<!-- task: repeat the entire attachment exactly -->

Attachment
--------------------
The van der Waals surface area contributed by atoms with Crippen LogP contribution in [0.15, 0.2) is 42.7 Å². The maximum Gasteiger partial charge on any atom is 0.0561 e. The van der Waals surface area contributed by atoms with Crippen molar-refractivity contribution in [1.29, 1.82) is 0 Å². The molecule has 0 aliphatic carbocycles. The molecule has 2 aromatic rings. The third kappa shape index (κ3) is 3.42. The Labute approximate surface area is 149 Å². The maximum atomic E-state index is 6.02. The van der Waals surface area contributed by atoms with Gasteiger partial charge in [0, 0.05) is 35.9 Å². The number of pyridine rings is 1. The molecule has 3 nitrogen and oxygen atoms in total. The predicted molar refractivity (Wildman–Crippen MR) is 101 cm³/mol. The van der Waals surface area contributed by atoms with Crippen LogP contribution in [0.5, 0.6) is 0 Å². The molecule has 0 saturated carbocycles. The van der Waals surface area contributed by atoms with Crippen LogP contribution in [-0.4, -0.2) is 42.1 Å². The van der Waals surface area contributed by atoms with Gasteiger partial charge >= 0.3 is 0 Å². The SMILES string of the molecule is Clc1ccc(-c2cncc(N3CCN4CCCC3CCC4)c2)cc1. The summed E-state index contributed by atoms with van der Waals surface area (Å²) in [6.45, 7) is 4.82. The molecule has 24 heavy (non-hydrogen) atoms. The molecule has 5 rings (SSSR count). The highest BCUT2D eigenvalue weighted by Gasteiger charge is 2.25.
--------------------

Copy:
The van der Waals surface area contributed by atoms with Crippen LogP contribution in [0.15, 0.2) is 42.7 Å². The maximum Gasteiger partial charge on any atom is 0.0561 e. The van der Waals surface area contributed by atoms with Crippen molar-refractivity contribution in [1.29, 1.82) is 0 Å². The molecule has 0 aliphatic carbocycles. The molecule has 2 aromatic rings. The third kappa shape index (κ3) is 3.42. The Labute approximate surface area is 149 Å². The maximum atomic E-state index is 6.02. The van der Waals surface area contributed by atoms with Gasteiger partial charge in [0, 0.05) is 35.9 Å². The number of pyridine rings is 1. The molecule has 3 nitrogen and oxygen atoms in total. The predicted molar refractivity (Wildman–Crippen MR) is 101 cm³/mol. The van der Waals surface area contributed by atoms with Crippen LogP contribution in [0.5, 0.6) is 0 Å². The molecule has 0 saturated carbocycles. The van der Waals surface area contributed by atoms with Crippen LogP contribution in [-0.4, -0.2) is 42.1 Å². The van der Waals surface area contributed by atoms with Gasteiger partial charge >= 0.3 is 0 Å². The SMILES string of the molecule is Clc1ccc(-c2cncc(N3CCN4CCCC3CCC4)c2)cc1. The summed E-state index contributed by atoms with van der Waals surface area (Å²) in [6.45, 7) is 4.82. The molecule has 24 heavy (non-hydrogen) atoms. The molecule has 5 rings (SSSR count). The highest BCUT2D eigenvalue weighted by Gasteiger charge is 2.25.